Between the years of 1996 and 2007, short-stay hospitalizations of children with mental illnesses increased greatly.
Between the years of 1996 and 2007, short-stay hospitalizations of children with mental illnesses increased greatly, while psychiatric admissions among the elderly declined in that period.
Hospital admissions for children between the ages of five and thirteen shot up to 81% between 1996 to 2007; the study found the increase was from 156 per 100,000 children in the general population each year to 283 per 100,000 children.
The researchers also found that the admission rate of adults between the ages of 20 and 64 rose by 8%, while the rate of acute psychiatric admissions for teenagers between the ages of fourteen and nineteen was nearing the rate for adults by the year 2007, increasing by almost 42%.
Acute psychiatric hospitalization for persons over the age of 65, however, decreased by 17.5%.
Study author Joseph C. Blader, assistant professor in the department of psychiatry and behavioral science at Stony Brook University School of Medicine in New York, reported that "a substantial increase in acute care psychiatric hospitalization rates and inpatient occupancy for children and adolescents, a moderate increase in the hospitalization rate of adults, and a steep decline for elderly individuals represent significant developments in mental health treatment in the United States with potentially strong ramifications for quality of care and service financing.”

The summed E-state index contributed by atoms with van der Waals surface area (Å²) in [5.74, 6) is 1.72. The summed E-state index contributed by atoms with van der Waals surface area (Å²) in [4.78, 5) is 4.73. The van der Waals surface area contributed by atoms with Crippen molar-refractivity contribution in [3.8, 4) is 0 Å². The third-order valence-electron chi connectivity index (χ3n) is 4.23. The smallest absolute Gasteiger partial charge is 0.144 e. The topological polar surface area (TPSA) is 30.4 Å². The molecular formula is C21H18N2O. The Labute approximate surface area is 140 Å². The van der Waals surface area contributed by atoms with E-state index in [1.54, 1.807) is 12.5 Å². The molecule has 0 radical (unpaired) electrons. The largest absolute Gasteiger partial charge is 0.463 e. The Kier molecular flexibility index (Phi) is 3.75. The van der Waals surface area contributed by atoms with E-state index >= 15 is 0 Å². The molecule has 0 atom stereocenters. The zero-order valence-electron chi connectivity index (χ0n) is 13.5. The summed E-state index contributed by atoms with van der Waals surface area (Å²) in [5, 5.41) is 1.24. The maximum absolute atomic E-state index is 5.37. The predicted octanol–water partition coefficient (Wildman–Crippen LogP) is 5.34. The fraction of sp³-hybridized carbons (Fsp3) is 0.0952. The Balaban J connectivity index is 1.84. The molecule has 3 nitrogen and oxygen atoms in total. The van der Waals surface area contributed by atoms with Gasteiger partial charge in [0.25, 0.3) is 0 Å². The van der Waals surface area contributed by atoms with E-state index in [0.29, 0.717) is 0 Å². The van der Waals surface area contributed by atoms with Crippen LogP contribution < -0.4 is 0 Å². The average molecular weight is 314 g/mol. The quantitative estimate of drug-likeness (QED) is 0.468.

Blader continued to state that the "fact that this recent rise occurred despite pressures toward minimizing hospitalizations for psychiatric illness suggests that rising hospitalization rates for youth more likely correspond to clinical need rather than overuse.”
The researchers assessed data from the National Center for Health Statistics on short-stay (less than thirty days) hospitalization trends for psychiatric patients.
The study authors noted that, during the decade being studied, private insurance reimbursements declined, but coverage from government sources increased.
Further, they found that short hospital stays increased for psychiatric conditions, but long-term psychiatric hospitalization experienced a decline from the year 1970 throughout the 1990s.